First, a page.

David Moyes regime lacks direction; post Fergie transfers convey this



David Moyes is embattled to say the least. He’s had a rough year. Depending on what you believe, a management coup of sorts has been planned by the Class of ’92 at Old Trafford.

The lack of on field cohesion in the United ranks shows a certain level of cluelessness exemplified through United’s dealings in the transfer market post-Fergie.
The first example of Moyes/United’s transfer folly can be found in the sole signing of last summer. Clue: He was signed from Everton. No? Ok, he’s Belgian. Still not got it? No it’s not Kevin Mirallas… Of course, coming in at 6’ 4’’, it’s Marouane Fellaini.

Sign a central midfielder they said. United need a quality box to box midfielder they said.

Although the big Belgian has shown flashes of his Everton form (on Tuesday for example, his arm to Zabaleta’s face was textbook), the position in which he excelled at Everton was behind the striker, where he could utilise his primary skill of having really, really good chest control. This worked as the team was set up to play balls into Fellaini’s velvet pillow of a chest, however it seems Moyes has realised this may not go down too well at Old Trafford, begging the question, why sign him?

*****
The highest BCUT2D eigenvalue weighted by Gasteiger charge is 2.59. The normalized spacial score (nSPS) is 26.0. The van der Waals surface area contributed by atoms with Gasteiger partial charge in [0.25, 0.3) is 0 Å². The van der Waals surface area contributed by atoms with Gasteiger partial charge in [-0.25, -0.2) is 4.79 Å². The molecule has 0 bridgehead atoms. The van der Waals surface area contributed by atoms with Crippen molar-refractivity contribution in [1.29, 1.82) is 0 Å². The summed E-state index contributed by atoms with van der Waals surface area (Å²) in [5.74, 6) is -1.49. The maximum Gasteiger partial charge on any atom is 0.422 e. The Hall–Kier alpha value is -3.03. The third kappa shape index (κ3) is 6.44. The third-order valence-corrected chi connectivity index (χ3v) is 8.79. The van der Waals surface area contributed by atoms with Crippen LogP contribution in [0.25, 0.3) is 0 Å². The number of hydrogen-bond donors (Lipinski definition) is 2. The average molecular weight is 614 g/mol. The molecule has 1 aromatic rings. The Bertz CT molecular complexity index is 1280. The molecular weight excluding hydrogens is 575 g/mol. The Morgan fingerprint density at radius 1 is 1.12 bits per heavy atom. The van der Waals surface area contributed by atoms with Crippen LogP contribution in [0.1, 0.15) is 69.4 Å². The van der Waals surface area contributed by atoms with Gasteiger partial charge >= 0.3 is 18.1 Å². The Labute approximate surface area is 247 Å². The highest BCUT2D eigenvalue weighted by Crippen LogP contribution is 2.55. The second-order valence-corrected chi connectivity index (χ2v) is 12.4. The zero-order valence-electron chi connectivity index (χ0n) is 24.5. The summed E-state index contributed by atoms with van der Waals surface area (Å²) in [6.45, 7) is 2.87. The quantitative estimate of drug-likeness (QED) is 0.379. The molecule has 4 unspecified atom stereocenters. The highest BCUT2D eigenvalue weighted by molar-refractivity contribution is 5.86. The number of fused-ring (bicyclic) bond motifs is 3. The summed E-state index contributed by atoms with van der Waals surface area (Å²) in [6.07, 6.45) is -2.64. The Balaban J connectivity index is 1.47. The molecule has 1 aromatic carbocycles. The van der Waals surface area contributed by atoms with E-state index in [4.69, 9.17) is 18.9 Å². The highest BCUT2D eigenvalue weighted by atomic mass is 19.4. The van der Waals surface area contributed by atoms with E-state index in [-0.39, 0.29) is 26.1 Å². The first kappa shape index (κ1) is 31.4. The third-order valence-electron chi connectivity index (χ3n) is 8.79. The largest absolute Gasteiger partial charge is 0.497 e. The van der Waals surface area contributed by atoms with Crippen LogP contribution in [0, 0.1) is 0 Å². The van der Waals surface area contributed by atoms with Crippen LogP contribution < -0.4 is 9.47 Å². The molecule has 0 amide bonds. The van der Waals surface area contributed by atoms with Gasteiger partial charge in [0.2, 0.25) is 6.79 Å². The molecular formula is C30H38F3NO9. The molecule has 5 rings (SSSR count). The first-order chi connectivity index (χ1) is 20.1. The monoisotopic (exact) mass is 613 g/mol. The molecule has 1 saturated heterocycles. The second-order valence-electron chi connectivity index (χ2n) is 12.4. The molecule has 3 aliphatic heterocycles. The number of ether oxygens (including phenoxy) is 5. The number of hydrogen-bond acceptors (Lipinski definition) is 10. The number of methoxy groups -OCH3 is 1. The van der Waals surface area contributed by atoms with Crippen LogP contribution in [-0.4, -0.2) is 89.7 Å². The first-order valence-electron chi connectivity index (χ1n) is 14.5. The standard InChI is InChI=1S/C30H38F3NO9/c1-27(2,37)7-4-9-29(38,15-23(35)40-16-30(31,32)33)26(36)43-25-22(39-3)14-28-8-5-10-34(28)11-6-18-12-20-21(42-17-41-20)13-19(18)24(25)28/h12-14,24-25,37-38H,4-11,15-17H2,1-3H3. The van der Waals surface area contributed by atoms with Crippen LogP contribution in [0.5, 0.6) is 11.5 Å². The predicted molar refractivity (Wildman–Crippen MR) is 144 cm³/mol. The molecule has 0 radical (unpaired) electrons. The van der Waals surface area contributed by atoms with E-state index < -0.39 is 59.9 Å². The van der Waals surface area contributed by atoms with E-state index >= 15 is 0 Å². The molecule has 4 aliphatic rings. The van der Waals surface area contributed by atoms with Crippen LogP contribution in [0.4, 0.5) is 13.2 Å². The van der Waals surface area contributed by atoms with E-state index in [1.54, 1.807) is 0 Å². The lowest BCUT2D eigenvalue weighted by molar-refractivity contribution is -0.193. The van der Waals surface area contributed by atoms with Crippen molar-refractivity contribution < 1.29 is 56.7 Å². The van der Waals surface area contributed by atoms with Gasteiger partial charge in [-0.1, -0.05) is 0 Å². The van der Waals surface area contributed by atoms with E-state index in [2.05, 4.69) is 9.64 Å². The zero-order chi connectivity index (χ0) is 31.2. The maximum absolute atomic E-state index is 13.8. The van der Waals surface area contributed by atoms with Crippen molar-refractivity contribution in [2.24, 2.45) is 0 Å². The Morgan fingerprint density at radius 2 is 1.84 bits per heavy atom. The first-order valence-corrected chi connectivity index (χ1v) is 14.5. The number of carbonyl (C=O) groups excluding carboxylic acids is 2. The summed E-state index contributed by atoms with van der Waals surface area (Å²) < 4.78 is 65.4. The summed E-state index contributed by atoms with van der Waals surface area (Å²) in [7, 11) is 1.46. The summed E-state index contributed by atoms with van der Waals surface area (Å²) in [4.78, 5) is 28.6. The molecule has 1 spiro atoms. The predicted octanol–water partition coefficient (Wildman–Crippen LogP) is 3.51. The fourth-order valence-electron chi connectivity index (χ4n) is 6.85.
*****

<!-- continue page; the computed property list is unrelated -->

Fellaini didn’t make the impact David Moyes had hoped, but undeterred, he returned to the transfer market in January armed with a bulging wallet and a panicky compulsion to spend. This time the acquisition of choice was Juan Mata, Chelsea’s Player of the Season from the previous campaign, and while Mata is a quality player who would improve any squad, he is arguably not what United needed.

Although both the players in question have undoubted quality, their signings are symptomatic of a manager desperately trying to strengthen the team, despite no clear plan of how to do so. The success of Rogers at Liverpool and Martinez at Everton (which must be particularly painful) demonstrates the rewards of cultivating a style of play and makes the United’s recent transfer business look all the more ridiculous.

This David Moyes article comes to us from Will Larter, from Sent to the Stands.com

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